Megan Mullally still recalls a dark moment with Lyric Theatre of Oklahoma that illuminated one of her first and only acting lessons.
Then 12 years old, the future two-time Emmy winner and the other girl playing the younger two of Tevye's five daughters in “Fiddler on the Roof” were struggling to deliver their lines. So, longtime Lyric artistic director Lyle Dye used a memorable method to help the budding actresses.
“Lyle Dye had everybody in the whole cast except for us like line up and sit down against the wall. He put us right in the middle of the room and then he turned out all the lights. It was pitch dark. And he had us do our lines in the dark,” Mullally said in a recent phone interview from Los Angeles.
“I kind of connected the dots, like, ‘Oh, we're just saying … things that make sense, so let's just say them like you say them in real life.' It was my first and one of my only acting lessons, 'cause I never really studied acting.”
A four-time Screen Actors Guild Award winner for the hit TV series “Will & Grace,” Mullally, 55, is coming back to the city and stage where she grew up with a new project, a band with fellow actress and musician Stephanie Hunt enigmatically named Nancy and Beth. In Mullally's first Lyric Theatre engagement in a decade, she and her cohorts on Wednesday and Thursday will deliver performances jam-packed with jazzy roots-rock, bawdy humor and adult language.
“The first show sold out in 45 minutes, and I was so excited. So they added another show, and then that one sold out also,” Mullally said. “The feel of the band is pretty celebratory. People often say that they wanted to get up and dance — or they often do get up and dance.”
Fateful road trip
The former Oklahoma City Ballet soloist and Hunt were on a road trip from Hunt's hometown of Austin, Texas, where they were shooting the indie film “Somebody Up There Likes Me,” to Oklahoma City, where Mullally's mother lives, when they discovered their musical chemistry.
“She had her ukulele — which I now have learned to play, too — and she was gonna play this song and she said, ‘There's this one part that you have to sing harmony with me on.' … And so we did it — and then we just kind of had a little freakout deal over how well our voices sound together,” Mullally said.
“I think we like the same taste in music — which of course is key — and then we have a very weird simpatico where we just kind of feel the way that we've rephrased the lyrics. … That's just something that only happens rarely. Like I had that kind of affinity with Sean Hayes on ‘Will & Grace,' but that doesn't happen that often, where you're kind of almost like psychic twins.”
Their shows blend music and comedy, and they perform covers ranging from the pretty piano spiritual “In the Cool of the Day” to the sassy swinging tune “Jack, You're Dead” to “filthy raps” including a certain Riskay number that explicitly recommends women use their noses to sniff out their partner's suspected infidelity.
“When we rap, it's just gonna be funny anyway. I don't know, the criteria is very broad, like it's just kind of whatever we get a kick out of. … We actually have something called the Freakout List, and if it doesn't make it to the Freakout List, then we don't do it,” Mullally said.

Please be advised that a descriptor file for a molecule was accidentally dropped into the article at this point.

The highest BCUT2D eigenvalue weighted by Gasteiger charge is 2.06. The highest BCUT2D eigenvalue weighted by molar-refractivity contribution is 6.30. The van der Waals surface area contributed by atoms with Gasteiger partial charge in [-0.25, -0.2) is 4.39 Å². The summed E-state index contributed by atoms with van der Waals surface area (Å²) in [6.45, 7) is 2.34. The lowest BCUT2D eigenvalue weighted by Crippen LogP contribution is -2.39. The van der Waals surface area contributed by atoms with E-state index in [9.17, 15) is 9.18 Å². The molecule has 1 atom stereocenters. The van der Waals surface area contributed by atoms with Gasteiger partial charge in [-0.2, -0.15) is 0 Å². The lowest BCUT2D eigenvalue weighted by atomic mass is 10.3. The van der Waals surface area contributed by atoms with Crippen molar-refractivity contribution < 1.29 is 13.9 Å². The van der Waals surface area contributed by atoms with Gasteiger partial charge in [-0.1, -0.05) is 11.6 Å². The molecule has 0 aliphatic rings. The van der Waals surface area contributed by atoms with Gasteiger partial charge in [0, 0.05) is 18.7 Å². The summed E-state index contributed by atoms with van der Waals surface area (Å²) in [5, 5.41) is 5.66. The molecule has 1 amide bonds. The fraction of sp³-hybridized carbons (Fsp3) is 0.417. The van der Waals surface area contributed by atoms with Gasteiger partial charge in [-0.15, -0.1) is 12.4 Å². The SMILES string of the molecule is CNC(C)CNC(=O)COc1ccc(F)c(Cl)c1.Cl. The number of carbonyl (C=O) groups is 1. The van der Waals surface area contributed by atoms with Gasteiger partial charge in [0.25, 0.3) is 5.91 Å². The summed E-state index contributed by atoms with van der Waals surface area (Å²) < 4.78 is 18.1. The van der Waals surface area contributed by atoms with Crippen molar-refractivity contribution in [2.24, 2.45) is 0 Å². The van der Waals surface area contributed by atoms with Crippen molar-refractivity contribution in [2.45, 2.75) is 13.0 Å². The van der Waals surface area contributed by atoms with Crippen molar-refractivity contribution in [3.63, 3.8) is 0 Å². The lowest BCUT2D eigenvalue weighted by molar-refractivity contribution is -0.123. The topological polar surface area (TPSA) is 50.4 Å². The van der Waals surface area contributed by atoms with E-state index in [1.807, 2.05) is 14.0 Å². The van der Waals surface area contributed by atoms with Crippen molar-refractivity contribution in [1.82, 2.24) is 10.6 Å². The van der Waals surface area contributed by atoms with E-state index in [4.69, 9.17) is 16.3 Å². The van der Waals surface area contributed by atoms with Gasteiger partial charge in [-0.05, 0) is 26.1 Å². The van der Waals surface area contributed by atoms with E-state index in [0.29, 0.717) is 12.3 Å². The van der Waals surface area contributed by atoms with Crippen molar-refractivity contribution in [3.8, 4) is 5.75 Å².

Although the band has only together about a year and a half, Mullally, Hunt and their three backing musicians already have made their national TV debut on “Conan,” performed across the country and in Australia and recorded several songs for an album planned for fall release.
In addition to the band, the multitalented Casady High School graduate is continuing to work in movies and television. She and her husband, fellow comedic actor Nick Offerman, voice a couple of animated bears in the English-language version of the Oscar-nominated French/Belgium film “Ernest & Celestine.” The dubbed version screened last month at the prestigious Sundance Film Festival, where Mullally and Offerman hosted the awards ceremony.
“It's magical. It's an amazing animated movie,” she said. “It's the first movie I've been in that's even been close to being nominated for an Oscar. So I'm thrilled.”
Although she tries to take on sharply written material in whatever format she works, Mullally said she tends to say yes to projects that more cautious performers might turn down. But that willingness to take risks has led to some exciting opportunities, like her uproarious role as the aggressively unattractive chief of staff in the Emmy-winning satirical Adult Swim series “Children's Hospital,” which she said will film its sixth season over the summer.
“I think a lot of actors maybe who have been on a hit show and been lucky enough to get successful might say ‘no' more than I do. And maybe that's good, maybe that's smart. I don't know. But I like to work. I mean, part of it for me is that I was a struggling actor, could barely pay my rent, until I was almost 40,” she said.
“I don't know too many actresses … who would appear on camera with no makeup, a hunchback, a man's wig, giant horrible glasses with lenses like the Hubble telescope and walking on a walker. Like, I'm not sure that there are too many actresses of my age particularly who would be like ‘Oh, yeah, sure, I'll do that.'”